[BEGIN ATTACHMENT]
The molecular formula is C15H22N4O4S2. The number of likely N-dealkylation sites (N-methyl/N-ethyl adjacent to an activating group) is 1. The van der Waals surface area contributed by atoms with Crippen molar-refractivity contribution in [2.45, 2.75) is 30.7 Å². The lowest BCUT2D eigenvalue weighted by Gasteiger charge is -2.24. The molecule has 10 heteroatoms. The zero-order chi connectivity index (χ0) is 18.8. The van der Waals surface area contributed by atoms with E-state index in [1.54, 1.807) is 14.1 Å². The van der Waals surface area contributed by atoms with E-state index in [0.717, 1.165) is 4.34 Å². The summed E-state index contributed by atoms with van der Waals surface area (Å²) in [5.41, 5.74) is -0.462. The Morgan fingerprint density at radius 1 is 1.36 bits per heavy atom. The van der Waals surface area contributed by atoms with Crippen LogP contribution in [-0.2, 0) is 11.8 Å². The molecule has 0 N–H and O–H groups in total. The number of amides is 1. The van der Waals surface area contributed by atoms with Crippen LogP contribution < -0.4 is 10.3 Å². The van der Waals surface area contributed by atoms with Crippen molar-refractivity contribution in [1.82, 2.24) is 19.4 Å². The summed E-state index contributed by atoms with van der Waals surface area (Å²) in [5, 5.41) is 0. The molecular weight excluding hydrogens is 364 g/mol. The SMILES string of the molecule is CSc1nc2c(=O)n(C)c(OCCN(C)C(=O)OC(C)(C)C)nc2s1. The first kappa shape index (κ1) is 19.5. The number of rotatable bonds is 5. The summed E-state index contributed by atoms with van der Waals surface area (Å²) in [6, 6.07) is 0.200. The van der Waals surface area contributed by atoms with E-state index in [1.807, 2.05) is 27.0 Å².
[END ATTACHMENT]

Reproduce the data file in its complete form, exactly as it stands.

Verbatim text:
The molecular formula is C15H22N4O4S2. The number of likely N-dealkylation sites (N-methyl/N-ethyl adjacent to an activating group) is 1. The van der Waals surface area contributed by atoms with Crippen molar-refractivity contribution in [2.45, 2.75) is 30.7 Å². The lowest BCUT2D eigenvalue weighted by Gasteiger charge is -2.24. The molecule has 10 heteroatoms. The zero-order chi connectivity index (χ0) is 18.8. The van der Waals surface area contributed by atoms with E-state index in [1.54, 1.807) is 14.1 Å². The van der Waals surface area contributed by atoms with E-state index in [0.717, 1.165) is 4.34 Å². The summed E-state index contributed by atoms with van der Waals surface area (Å²) in [5.41, 5.74) is -0.462. The Morgan fingerprint density at radius 1 is 1.36 bits per heavy atom. The van der Waals surface area contributed by atoms with Crippen LogP contribution in [-0.2, 0) is 11.8 Å². The molecule has 0 N–H and O–H groups in total. The number of amides is 1. The van der Waals surface area contributed by atoms with Crippen LogP contribution < -0.4 is 10.3 Å². The van der Waals surface area contributed by atoms with Crippen molar-refractivity contribution in [1.82, 2.24) is 19.4 Å². The summed E-state index contributed by atoms with van der Waals surface area (Å²) in [5, 5.41) is 0. The molecular weight excluding hydrogens is 364 g/mol. The SMILES string of the molecule is CSc1nc2c(=O)n(C)c(OCCN(C)C(=O)OC(C)(C)C)nc2s1. The first kappa shape index (κ1) is 19.5. The number of rotatable bonds is 5. The summed E-state index contributed by atoms with van der Waals surface area (Å²) in [6, 6.07) is 0.200. The van der Waals surface area contributed by atoms with E-state index in [1.807, 2.05) is 27.0 Å².